Northview High School industrial and engineering technology classes combined their efforts to compete in the IMSTEA (Indiana Mathematics, Science and Technology Education Alliance) Super Mileage Challenge.
The objective of the competition is to provide Indiana high school students with a challenging activity combining the theoretical aspects of mathematics and science with a practical experience in design, fabrication and testing of an actual vehicle.
In an effort to increase public awareness of fuel economy, students will be challenged to build a one-man, fuel efficient vehicle powered by a single cylinder, four stroke cycle engine. Vehicles will run a specified course with the vehicle obtaining the highest miles-per-gallon rating winning the competition.
"Last year, we got 391 miles per gallon with a speed limit of 35 miles per hour. Our goal this year is to go fast and coast! Hopefully, we'll get 500 mpg this time around," Jim Latta, industrial technology teacher, said. "Our students came in fourth place in the state in the unlimited class and 12th in the stock class. Unlimited means students are allowed to make modifications, whereas the stock cars must be built to exact specifications with no alterations allowed."
Design and construction of the cars is intended to be a student project performed by students under the guidance and supervision of adult faculty members. Latta assists with the construction aspect of the transportation process and Dan Miller, engineering technology teacher, oversees the design component.
"A complete design proposal of the cars from start to finish must be submitted to ISMTEA be Jan. 18. Our computer design lab use Autosketch, Auto CAD and Inventor software for the proposals so we can submit a three-dimensional view of the cars," Miller said.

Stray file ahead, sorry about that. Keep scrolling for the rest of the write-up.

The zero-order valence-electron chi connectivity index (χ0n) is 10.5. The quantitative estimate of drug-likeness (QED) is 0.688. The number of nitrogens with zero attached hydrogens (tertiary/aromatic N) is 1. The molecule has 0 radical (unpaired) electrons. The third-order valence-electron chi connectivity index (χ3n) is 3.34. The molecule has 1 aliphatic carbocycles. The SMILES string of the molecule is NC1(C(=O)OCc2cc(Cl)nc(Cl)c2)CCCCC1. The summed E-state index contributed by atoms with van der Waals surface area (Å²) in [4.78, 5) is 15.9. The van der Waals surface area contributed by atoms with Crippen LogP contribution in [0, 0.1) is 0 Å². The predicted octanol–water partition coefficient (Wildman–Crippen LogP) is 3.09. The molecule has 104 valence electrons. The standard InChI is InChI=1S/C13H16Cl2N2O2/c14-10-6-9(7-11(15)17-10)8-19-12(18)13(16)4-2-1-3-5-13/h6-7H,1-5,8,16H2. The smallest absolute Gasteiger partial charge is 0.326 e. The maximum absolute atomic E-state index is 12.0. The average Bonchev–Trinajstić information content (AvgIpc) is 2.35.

Parts and components fabricated by non-students are kept to a minimum. When outside facilities must be used, instructors ask those facilities to allow maximum student participation or request they provide explanations of the operations involved and allow students to observe the process.
PDF, Inc., in Brazil, laser cut the rear axle brackets and Lawson Welding, also in Brazil, donated metal for the frames.
Latta said students last year spent so much time on the bodies that they didn't have much time to work on the frames. This year will be different. He was shopping in Sears and saw a car top carrier designed to hold skis. He thought the design and light-weight construction of the carriers would make the perfect bodies for both classes of cars.
Vehicles up to two years old may be used for the unlimited class and may be used in stock class events providing significant modifications are made from year to year. This year, both cars will be totally new.
Local sponsors provide funding for the super mileage cars.
"So far, we have enough money to build and finish the two cars. But we don't have any money to add the clear plastic bubbles that fit over the driver's head to make the cars more aerodynamic. And we don't have money for either of the entry fees or to put sponsor decals on the cars," said Alex Montgomery, president of the technology club.
This is the fifth year for Northview to compete and last year was the first time NHS competed in both classes. The Super Mileage Challenge at Indianapolis Raceway Park will be April 28 with about 50 cars.
Students must apply for the driver's seats. Montgomery said a committee selects the students based on grades, attendance and performance on an obstacle course.